It will be very important also for what we may call Theology, Philosophy, and Illustrations.  I have card files in which the topics are put down and the books underneath them for what I have marked in the margins of these books.  So out of a library of about 6,000 books which are in my own library, I have the oportunity of going immediately to these various areas of books and finding those references either to Theology, Philosophy, or History, or whatever it may happen to be, as illustrations of exactly what I want to say.  This can be done very quickly, but you have to build that kind of thing up.  Now as to the method: If I am going to preach (largely my preaching on Sunday morning is expository preaching) I take a book of the Bible in which the text occurs and read that book.

    Just now I am preaching through the book of Matthew.  The first thing I did was to read the book of Matthew a number of times until I was saturated with it.  And I continue doing that the whole time that I am preaching through the book of Matthew. I have been reading the Gospel of Matthew now for a long time.  I started the series two years ago this coming December 1, and we are now finishing the twelfth chapter.  I have read this book many, many times during that period.  The next thing I do is go and and read it through in the Greek (the whole book through in the Greek) in order that I may be conversant with all the aspects of the Greek.  There are lights that are given to you in the original that you do not get any other way.  The next thing I do is outline that book.

    Matthew is the treatment of Christ from the viewpoint of being the King.  So you have the descent of the King; the birth of the King; the first sermon that starts the series can be called "The Descent of the King," if you please.  Then "The Birth of the King";  then "The Herald of the King";  "The Inauguration of the King" (at the time of His baptism);  "The Temptation of the King";  "The Subjects of the King";  "The Charter of the Kingdom";  "The Certification of His Kingly Authority";  "The Beginning of the Rejection of the Kingship" (in its incipient form);  "The Controversy Between the King and the Kingly People" (the Israelites and their rejection of Him).  This becomes an outline that is in your mind.  No matter what you deal with along this book, you fasten it within the whole outline itself, and you know exactly where you are at any moment.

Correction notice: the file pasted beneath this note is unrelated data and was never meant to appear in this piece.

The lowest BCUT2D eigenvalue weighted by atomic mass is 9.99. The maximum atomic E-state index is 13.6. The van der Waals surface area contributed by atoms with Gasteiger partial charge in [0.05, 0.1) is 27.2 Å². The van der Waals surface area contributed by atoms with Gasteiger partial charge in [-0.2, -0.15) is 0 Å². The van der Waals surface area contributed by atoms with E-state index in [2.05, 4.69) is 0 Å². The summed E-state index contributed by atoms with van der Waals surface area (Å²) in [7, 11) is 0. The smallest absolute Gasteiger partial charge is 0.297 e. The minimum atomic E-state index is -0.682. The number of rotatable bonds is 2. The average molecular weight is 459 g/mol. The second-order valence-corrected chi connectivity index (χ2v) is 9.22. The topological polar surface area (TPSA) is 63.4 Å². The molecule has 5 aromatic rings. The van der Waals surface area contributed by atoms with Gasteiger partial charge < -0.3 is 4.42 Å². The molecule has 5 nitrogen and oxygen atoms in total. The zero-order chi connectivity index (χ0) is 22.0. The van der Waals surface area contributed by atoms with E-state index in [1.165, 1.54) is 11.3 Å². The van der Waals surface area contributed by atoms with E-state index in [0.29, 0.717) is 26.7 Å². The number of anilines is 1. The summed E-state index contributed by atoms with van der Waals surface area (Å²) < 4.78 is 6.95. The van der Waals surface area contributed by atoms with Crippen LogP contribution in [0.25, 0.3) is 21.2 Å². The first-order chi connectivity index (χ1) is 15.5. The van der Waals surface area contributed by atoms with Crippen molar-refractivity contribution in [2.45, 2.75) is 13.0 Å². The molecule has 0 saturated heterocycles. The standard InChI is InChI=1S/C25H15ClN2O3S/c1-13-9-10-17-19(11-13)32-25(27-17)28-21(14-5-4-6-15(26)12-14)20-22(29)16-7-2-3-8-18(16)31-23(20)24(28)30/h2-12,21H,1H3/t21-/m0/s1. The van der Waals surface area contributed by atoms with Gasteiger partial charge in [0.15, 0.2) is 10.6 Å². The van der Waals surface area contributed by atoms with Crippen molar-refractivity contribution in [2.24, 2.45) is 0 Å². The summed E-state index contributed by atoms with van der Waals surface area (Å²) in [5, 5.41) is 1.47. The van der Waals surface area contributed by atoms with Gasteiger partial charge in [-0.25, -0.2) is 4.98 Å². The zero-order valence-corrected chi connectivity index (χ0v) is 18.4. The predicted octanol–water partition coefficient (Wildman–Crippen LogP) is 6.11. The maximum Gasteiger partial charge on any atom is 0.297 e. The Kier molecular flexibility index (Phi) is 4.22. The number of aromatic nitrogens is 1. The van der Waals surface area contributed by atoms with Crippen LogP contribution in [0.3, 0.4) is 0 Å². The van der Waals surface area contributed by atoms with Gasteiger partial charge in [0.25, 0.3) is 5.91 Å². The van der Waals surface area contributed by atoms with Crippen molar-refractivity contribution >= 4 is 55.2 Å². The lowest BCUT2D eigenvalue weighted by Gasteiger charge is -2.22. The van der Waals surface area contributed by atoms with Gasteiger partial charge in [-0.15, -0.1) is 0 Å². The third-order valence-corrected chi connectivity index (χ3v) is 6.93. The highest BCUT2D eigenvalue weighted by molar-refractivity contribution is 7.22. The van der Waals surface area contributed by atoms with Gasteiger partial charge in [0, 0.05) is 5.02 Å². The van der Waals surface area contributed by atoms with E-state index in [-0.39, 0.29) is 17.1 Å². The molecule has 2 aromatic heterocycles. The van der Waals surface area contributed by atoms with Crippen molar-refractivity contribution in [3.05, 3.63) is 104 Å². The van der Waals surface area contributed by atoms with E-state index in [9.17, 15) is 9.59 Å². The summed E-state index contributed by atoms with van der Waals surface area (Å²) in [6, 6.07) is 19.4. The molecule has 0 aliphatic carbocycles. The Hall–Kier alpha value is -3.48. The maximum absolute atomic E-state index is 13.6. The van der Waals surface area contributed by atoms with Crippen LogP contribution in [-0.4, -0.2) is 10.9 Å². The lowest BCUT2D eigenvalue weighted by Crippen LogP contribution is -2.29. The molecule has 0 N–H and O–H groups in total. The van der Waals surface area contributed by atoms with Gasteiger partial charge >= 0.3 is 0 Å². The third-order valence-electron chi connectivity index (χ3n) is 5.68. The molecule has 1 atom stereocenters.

Now to illustrate that, I take as a result of this method a particular passage of Scripture.  I use a complete unit in the Scripture, never just a running comment that is an exposition or just commenting on the Scripture.  Exposition is taking a block of truth which would ordinarily be a paragraph.  It could be one single verse, one sentence, or it could be one word, if you wish so to do in detail.  I usually take a block and preach on that whole thing at once, so much so that I could pick that up this morning on any of those particular topics and use it as a message here.  It would be apropos; it would be complete; it would be an absolute unit; it would be independent of any other part of the exposition of the book of Matthew.  This is a complete independent unit.  But if you are sitting under this ministry over a period of time, you will find that it adds precept upon precept and line upon line.  The concept grows, and it gives you a full exposition of Scripture; and you will have a much deeper understanding thereof as a result of it.  Now in taking such an individual passage, the first thing is to find a unit in the Scripture which is a total unit, a complete thought (a paragraph or whatever it happens to be), and this means inductive Bible study.

    You do not take what somebody else has voiced upon the Scripture.  You study the Scripture itself, ascertain where that paragraph, that unit of thought is, what the content of that is as the main thrust of it.  You form your topic from the main thrust of what that particular unit of thought is.  Some other expositor might do it a different way, but for me the greatest amount of time is now spent on understanding this particular unit of divine revelation.  And I may spend hours just working on the outline of that, getting the expression of exactly what this thought is because in my opinion this is what God gives to me.  This is that which is to be mediated through the prism of my personality, before I consult with anybody else to find out what he has to say.  When I get through with my own outline of this then I am willing to go beyond and get other things.  But let us pause a moment on just that matter of an outline.